As the story goes: Boy meets girl, boy and girl fall in love, boy’s brother poisons him and steals girl, boy’s son is driven to madness, and everyone winds up dead. Oh—did I just spoil the ending? It’s not like you’ve haven’t heard it before.
Seattle Shakespeare Company has chosen to revisit Hamlet for its 20th anniversary season—it’s only the second time they’ve tackled Shakespeare’s classic tragedy—but the power of their new production, directed by John Langs, lies in its simplicity: subdued, sardonic monologues and stark staging.
The first scene is performed in complete darkness, with the voices of the watchmen echoing through the black like the calls of sailors on the open sea. You know you’re in for a treat when a production is captivating in the dark—when you hang on every word even though you know the plot won’t get really juicy for another hour and a half. Lighting designer Geoff Korf adds depth to the soliloquies with the contrast of shadow and light. Actors are often costumed entirely in white, with the stage bathed in such blinding light, it’s hard to avoid squinting. Darragh Kennan—as the grieving Prince of Denmark, clad all in black—is the sole star in an inverted night sky. His loneliness is palpable. Things don’t improve when the ghost of Hamlet’s father (Charles Leggett) arrives—with a gaze so terrifying, you worry he’s perilously close to sucking your soul out of your ear. It’s as intimate a performance I’ve ever seen of Hamlet.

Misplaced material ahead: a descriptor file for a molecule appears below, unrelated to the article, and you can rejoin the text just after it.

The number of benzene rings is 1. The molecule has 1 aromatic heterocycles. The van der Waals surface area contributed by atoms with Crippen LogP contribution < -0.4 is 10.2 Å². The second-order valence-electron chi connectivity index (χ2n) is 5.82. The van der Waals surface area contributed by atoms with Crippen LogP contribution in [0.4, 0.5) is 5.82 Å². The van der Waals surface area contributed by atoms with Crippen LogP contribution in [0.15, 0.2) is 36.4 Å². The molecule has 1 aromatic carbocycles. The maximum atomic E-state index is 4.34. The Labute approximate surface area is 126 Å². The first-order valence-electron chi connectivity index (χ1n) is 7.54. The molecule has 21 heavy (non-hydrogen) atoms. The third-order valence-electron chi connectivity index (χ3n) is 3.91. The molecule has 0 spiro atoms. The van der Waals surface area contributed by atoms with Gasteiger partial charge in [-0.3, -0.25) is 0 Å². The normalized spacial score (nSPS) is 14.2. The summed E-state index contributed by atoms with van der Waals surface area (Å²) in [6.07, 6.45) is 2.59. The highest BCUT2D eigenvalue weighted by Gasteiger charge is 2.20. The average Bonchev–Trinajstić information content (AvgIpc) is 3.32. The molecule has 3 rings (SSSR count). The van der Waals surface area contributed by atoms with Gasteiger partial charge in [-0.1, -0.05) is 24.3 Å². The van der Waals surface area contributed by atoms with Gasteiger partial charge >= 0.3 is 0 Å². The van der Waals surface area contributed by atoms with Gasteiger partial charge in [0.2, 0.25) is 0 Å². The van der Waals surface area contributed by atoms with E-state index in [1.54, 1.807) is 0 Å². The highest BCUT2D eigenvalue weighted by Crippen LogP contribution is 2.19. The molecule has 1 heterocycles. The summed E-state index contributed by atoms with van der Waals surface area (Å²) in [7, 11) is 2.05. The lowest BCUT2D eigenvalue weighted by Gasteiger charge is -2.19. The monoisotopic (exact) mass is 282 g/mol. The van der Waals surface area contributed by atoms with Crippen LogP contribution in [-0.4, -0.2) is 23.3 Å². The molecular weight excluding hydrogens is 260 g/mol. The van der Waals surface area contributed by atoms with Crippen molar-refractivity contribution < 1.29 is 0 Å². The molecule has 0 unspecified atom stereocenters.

When the lights went out for good three and a half hours later, I sat in the dark, stunned. And beaming—which is probably not how one should react to tragedy, but a good sign nonetheless.
Hamlet runs at Center House Theatre through Dec 5. Tickets are $20-$38.